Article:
Location: Pest Management and Biocontrol ResearchTitle: Effects of Bt cotton on Thrips tabaci and its predator, Orius insidiosus) Author
Submitted to: Journal of Economic Entomology
Publication Type: Peer Reviewed Journal
Publication Acceptance Date: 3/8/2014
Publication Date: 5/1/2014
Citation: Kumar, R., Tian, J.C., Naranjo, S.E., Shelton, A.M. 2014. Effects of Bt cotton on Thrips tabaci and its predator, Orius insidiosus. Journal of Economic Entomology. 107:927-932. Interpretive Summary: Transgenic cotton producing the target-specific insecticidal proteins of Bacillus thuringiensis (Bt) have been widely adopted and cultivated on millions of hectares globally. However, there remain concerns about the ecological risk associated with these crops, specifically the risk to non-target organisms. Of particular interest are non-target organisms that supply valuable ecosystem services such as natural enemies of pest insects. Insects that provide biological control services are typically exposed to the Bt proteins through the prey they consume that have fed on the Bt crop (tri-trophic interaction). Here we examine the interaction between Bt cotton producing two Bt proteins, a non-target pest (Thrips tabaci) and the insidious flower bug, Orius insidiosus. Both the Cry1Ac and Cry2Ab proteins produced in Bollgard-II cotton plants were acquired by the thrips and in turn the predator. The thrips contained 2-22% of the levels of the two proteins found in the plant while the predator contained only 0.3-4% of that found in the plant. The survival and development of immature O. insidiosus as well as the fecundity and longevity of adults were not affected when the predator consumed thrips that had fed on Bt cotton compared with non-Bt cotton. Our findings show that we would not expect this predator to be affected in the field and that it would continue to supply valuable biological control services regardless of the cultivation of Bt cotton. These results should be useful to governmental regulators, scientists interested in ecological risk assessment and others concerned about the risks of Bt transgenic crops.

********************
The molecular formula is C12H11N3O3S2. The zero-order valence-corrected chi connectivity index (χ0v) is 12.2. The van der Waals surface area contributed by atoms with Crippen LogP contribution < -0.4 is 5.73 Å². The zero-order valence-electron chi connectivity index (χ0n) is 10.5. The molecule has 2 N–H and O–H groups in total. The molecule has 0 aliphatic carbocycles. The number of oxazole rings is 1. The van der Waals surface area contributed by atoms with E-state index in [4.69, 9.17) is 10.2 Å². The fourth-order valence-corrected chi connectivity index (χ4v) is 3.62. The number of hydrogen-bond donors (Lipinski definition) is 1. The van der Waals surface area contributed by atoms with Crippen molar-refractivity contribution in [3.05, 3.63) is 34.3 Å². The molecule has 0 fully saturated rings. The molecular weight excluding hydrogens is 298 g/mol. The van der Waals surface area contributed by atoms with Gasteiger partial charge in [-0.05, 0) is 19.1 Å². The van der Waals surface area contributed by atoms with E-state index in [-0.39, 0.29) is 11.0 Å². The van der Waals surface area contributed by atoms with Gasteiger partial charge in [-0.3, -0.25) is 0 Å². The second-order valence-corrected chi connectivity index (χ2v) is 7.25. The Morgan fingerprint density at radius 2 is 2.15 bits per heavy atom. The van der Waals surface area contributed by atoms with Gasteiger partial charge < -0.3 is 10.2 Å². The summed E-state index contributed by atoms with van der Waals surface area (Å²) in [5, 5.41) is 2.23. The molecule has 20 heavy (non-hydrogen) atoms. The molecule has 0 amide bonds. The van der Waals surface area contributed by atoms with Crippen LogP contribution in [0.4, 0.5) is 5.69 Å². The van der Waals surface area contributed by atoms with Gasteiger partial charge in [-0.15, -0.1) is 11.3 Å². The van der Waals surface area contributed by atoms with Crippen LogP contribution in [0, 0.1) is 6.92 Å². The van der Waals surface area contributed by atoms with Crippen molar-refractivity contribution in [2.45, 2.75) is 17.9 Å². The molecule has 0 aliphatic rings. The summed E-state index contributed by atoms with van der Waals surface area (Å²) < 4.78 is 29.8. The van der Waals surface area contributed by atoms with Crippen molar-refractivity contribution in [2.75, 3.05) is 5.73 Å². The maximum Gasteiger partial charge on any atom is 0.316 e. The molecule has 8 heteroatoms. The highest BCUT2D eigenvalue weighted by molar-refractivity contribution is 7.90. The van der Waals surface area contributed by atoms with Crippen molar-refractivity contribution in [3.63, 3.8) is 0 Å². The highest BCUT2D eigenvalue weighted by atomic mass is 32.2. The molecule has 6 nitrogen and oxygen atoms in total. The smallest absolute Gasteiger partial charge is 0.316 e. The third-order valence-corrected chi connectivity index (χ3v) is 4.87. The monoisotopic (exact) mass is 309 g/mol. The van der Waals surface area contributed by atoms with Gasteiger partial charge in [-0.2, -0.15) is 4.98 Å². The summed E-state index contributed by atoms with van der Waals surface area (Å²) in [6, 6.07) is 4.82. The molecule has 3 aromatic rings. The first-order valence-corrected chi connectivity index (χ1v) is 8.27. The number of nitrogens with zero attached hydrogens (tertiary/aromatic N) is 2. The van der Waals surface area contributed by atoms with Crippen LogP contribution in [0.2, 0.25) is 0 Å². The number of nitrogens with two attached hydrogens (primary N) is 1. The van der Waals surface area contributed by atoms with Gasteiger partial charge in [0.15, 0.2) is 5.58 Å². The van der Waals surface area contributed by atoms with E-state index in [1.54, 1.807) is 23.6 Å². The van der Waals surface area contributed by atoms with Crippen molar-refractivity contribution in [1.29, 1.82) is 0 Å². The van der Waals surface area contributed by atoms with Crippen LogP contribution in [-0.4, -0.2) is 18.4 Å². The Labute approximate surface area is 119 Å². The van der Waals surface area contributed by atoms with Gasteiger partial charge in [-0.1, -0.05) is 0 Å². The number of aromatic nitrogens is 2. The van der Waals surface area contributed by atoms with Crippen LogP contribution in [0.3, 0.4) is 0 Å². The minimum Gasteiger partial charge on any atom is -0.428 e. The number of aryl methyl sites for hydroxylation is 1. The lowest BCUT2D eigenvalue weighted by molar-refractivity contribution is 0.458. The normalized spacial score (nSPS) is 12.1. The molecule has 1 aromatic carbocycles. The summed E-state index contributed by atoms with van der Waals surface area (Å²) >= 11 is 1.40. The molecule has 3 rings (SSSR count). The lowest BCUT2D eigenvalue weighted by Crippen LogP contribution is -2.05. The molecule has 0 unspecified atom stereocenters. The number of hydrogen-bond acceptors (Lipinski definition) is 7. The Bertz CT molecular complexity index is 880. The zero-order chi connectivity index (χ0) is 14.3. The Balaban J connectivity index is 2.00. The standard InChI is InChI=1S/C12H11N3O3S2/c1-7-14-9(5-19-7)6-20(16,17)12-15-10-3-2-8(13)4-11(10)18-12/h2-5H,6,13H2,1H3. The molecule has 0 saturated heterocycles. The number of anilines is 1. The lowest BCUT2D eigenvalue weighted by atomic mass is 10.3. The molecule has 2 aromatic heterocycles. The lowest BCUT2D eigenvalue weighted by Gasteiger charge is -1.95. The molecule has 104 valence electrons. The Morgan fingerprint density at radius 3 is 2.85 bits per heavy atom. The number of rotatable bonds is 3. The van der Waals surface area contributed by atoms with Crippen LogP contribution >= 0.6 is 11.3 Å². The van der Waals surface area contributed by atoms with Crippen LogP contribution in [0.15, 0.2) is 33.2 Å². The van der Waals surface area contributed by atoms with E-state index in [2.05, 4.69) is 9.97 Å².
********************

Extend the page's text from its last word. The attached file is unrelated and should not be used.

Technical Abstract: Laboratory studies were conducted to investigate tritrophic transfer of insecticidal Cry proteins from transgenic cotton to a herbivore and its predator, and to examine effects of these proteins on the predator’s development, survival and reproduction. Cry1Ac and Cry2Ab proteins from the bacterium Bacillus thuringiensis (Bt) produced in Bollgard-II® (BG-II, Event 15985) cotton plants were acquired by Thrips tabaci Lindeman (Thysanoptera: Thripidae), an important sucking pest of cotton, and its generalist predator, Orius insidiosus (Say) (Hemiptera: Anthocoridae). The average protein titers in BG-II cotton leaves were 1,256 and 43,637 ng Cry1Ac and Cry2Ab per g fresh leaf tissue, respectively. At the second trophic level, larvae of T. tabaci reared on BG-II cotton for 48-96 hr had 22.1% and 2.1% of the Cry1Ac and Cry2Ab toxin levels expressed in leaves, respectively. At the third trophic level, O. insidiosus that fed on T. tabaci larvae had 4.4% and 0.3% of the Cry1Ac and Cry2Ab protein levels expressed in BG-II plants. Orius insidiosus survivorship, time of nymphal development, adult weight, pre-oviposition and post-oviposition periods, fecundity and adult longevity were not adversely affected due to consumption of T. tabaci larvae that had fed on BG-II cotton compared with non-Bt cotton. Our results indicate that O. insidiosus, a common predator of T. tabaci, is not harmed by BG-II cotton when exposed to Bt proteins through its prey. Thus, O. insidiosus can continue to provide important biological control services in the cotton ecosystem when BG-II cotton is used to control primary lepidopteran pests.